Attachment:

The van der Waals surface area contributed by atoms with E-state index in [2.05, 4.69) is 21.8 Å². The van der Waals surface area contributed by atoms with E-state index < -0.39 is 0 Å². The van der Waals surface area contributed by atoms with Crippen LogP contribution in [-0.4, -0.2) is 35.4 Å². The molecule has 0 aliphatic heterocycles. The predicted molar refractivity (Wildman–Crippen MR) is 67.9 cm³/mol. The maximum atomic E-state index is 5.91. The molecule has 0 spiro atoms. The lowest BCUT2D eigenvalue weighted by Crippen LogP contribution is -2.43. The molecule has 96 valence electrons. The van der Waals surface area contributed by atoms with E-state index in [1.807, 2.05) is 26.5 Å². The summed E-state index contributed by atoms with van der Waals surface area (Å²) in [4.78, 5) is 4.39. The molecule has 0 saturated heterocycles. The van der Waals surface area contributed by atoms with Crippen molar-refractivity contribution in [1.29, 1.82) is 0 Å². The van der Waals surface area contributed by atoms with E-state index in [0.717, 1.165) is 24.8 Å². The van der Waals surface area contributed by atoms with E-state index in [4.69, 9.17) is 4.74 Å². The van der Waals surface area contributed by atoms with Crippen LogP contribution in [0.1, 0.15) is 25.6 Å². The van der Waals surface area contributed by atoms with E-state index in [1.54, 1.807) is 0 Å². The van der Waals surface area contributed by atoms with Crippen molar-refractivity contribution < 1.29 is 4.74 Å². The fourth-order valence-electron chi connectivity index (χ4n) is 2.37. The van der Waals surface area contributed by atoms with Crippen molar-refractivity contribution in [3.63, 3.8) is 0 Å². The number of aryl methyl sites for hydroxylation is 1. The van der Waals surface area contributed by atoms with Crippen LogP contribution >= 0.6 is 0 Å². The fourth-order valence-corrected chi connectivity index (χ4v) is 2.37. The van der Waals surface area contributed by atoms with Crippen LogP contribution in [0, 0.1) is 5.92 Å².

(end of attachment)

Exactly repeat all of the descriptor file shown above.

The van der Waals surface area contributed by atoms with E-state index in [2.05, 4.69) is 21.8 Å². The van der Waals surface area contributed by atoms with E-state index < -0.39 is 0 Å². The van der Waals surface area contributed by atoms with Crippen LogP contribution in [-0.4, -0.2) is 35.4 Å². The molecule has 0 aliphatic heterocycles. The predicted molar refractivity (Wildman–Crippen MR) is 67.9 cm³/mol. The maximum atomic E-state index is 5.91. The molecule has 0 spiro atoms. The lowest BCUT2D eigenvalue weighted by Crippen LogP contribution is -2.43. The molecule has 96 valence electrons. The van der Waals surface area contributed by atoms with E-state index in [1.807, 2.05) is 26.5 Å². The summed E-state index contributed by atoms with van der Waals surface area (Å²) in [4.78, 5) is 4.39. The molecule has 0 saturated heterocycles. The van der Waals surface area contributed by atoms with Crippen molar-refractivity contribution in [1.29, 1.82) is 0 Å². The van der Waals surface area contributed by atoms with E-state index in [0.717, 1.165) is 24.8 Å². The van der Waals surface area contributed by atoms with E-state index in [4.69, 9.17) is 4.74 Å². The van der Waals surface area contributed by atoms with Crippen LogP contribution in [0.1, 0.15) is 25.6 Å². The van der Waals surface area contributed by atoms with E-state index in [1.54, 1.807) is 0 Å². The van der Waals surface area contributed by atoms with Crippen molar-refractivity contribution < 1.29 is 4.74 Å². The fourth-order valence-electron chi connectivity index (χ4n) is 2.37. The van der Waals surface area contributed by atoms with Crippen molar-refractivity contribution in [3.63, 3.8) is 0 Å². The number of aryl methyl sites for hydroxylation is 1. The van der Waals surface area contributed by atoms with Crippen LogP contribution >= 0.6 is 0 Å². The fourth-order valence-corrected chi connectivity index (χ4v) is 2.37. The van der Waals surface area contributed by atoms with Crippen LogP contribution in [0, 0.1) is 5.92 Å².